Facebook page fined for spreading false African swine fever info

By Viet Tuan   March 13, 2019 | 08:07 am GMT+7
Facebook page fined for spreading false African swine fever info
A health official in Da Nang checks a truck transporting pigs from northern to southern Vietnam, to prevent the spread of African swine fever. Photo by VnExpress/Ngoc Truong

A Vietnamese Facebook page asked people to stop eating pork, falsely asserting that African swine fever could infect humans.

The page of Nguyen Thi Minh Nghia, which is an online shop selling pregnant women fashion, displayed last year’s image of pigs infected with parasitic worms while making its argument.

The information ministry fined Nghia VND20 million ($864) on Monday. She has removed the posts on her page and apologized for publishing the wrong information. 

African swine fever was first detected in the northern province of Hung Yen early last month. Since then, it has spread to over 330 households, 49 villages and 20 districts in 13 Vietnam provinces and cities in northern and north central Vietnam, including the capital city of Hanoi.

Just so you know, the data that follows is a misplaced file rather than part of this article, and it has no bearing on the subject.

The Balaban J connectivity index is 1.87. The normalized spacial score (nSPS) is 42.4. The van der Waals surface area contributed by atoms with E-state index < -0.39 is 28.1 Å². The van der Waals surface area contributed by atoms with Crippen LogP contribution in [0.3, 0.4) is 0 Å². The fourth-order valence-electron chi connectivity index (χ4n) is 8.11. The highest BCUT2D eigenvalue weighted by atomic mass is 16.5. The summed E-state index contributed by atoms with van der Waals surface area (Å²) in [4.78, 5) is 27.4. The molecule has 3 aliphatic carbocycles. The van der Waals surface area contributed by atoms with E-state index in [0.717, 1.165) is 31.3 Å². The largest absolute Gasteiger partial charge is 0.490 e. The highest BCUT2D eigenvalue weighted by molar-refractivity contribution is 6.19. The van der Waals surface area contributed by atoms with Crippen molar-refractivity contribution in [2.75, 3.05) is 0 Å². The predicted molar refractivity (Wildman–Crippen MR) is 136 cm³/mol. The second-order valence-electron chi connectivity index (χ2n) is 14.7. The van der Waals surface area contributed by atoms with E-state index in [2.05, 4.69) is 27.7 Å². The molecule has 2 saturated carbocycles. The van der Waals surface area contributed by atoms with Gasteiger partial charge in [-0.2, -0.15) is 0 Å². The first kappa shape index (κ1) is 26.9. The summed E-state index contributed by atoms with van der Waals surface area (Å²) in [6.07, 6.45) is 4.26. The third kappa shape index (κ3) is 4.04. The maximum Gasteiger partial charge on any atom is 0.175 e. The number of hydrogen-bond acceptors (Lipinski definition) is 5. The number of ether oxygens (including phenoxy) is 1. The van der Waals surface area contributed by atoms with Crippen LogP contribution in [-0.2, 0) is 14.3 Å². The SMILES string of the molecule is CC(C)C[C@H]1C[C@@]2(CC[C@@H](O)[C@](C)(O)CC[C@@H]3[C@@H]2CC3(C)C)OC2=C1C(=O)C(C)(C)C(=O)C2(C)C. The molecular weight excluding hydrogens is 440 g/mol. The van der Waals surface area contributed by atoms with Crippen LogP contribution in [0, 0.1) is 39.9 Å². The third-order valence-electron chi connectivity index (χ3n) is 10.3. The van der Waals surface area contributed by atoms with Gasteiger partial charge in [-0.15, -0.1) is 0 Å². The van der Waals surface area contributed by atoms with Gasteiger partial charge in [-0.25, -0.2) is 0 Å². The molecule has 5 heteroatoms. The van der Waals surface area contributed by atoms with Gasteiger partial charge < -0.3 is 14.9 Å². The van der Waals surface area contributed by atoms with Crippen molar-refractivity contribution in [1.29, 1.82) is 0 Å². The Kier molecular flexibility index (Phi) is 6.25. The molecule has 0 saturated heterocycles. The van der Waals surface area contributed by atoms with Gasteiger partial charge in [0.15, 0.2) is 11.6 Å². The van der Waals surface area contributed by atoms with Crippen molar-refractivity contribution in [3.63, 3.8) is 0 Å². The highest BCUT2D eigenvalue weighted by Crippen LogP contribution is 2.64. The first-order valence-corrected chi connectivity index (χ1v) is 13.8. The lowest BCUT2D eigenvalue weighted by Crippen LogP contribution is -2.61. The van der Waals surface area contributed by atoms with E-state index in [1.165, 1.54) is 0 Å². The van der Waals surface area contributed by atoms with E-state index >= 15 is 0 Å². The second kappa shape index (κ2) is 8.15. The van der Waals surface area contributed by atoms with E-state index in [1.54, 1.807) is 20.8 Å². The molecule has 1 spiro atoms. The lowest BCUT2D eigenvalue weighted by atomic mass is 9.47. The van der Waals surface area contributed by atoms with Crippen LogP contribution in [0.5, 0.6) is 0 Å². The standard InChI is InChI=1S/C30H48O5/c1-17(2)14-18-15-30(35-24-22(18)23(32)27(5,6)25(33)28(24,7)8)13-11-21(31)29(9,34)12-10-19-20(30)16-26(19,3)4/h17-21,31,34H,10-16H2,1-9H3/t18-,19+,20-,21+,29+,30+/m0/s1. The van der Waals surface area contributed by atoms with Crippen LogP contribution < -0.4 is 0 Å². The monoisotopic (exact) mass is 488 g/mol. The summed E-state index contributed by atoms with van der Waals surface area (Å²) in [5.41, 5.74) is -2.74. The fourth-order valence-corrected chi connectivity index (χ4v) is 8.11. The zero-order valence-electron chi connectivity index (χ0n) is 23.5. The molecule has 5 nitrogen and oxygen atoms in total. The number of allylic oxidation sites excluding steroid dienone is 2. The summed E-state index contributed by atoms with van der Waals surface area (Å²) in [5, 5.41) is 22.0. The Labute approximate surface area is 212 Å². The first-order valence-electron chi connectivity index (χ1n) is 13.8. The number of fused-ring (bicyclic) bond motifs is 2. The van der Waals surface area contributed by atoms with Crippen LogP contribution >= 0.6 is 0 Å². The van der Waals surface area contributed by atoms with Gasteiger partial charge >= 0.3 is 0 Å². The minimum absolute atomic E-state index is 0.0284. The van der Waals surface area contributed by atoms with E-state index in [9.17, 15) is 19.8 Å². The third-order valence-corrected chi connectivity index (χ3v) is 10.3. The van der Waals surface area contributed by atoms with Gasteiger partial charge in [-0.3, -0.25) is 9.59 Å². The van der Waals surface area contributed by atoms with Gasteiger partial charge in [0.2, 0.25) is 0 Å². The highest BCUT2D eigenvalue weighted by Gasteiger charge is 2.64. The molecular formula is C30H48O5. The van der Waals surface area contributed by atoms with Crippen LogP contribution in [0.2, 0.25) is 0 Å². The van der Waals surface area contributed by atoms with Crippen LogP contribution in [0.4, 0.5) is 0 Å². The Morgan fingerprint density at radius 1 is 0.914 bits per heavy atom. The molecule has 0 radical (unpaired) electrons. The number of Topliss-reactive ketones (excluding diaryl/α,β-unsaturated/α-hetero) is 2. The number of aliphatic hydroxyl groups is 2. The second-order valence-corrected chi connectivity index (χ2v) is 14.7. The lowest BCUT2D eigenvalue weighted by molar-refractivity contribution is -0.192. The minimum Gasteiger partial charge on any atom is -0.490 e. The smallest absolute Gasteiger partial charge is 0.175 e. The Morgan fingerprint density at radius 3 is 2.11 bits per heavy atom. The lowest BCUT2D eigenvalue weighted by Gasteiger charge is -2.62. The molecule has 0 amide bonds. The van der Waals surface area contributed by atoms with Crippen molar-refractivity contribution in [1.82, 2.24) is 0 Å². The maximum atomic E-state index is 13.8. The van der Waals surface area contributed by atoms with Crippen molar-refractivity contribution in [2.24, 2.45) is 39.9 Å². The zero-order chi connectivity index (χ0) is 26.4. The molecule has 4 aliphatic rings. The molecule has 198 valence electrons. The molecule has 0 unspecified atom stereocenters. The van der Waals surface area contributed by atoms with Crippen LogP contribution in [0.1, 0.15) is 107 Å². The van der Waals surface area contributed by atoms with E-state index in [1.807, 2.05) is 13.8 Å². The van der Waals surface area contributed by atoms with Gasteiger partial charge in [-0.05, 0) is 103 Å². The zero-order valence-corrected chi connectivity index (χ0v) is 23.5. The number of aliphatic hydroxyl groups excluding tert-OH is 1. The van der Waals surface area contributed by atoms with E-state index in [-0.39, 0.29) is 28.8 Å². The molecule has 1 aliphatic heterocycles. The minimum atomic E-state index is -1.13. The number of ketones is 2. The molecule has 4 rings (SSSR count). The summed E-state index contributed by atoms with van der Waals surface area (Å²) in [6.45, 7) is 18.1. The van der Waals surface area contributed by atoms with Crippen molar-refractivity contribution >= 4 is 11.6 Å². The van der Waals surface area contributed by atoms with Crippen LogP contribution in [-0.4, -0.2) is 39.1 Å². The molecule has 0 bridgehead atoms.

The viral disease infects all pig species through bodily fluids such as blood and mucus, causing hemorrhagic fever. There is currently no cure for it, but the disease doesn’t affect humans.

The Ministry of Agriculture and Rural Development has reaffirmed that the disease exclusively affects pigs, and asked that social media accounts publishing wrong information about the disease be punished.

Twenty countries and territories have reported outbreaks of the disease since 2017 and over one million pigs have been culled, according to the World Organization for Animal Health. Vietnam is the third Asian country hit by the disease, following China and Mongolia.

Some countries and territories are banning pork imports from Vietnam following the numerous African swine fever outbreaks, including Taiwan, Dubai, the U.S. and the U.K. Violators face heavy fines and even imprisonment.

70 percent of meat products in Vietnam are from pigs, with over 10,000 farms and 2.5 million households raising the animal for food.

 
 
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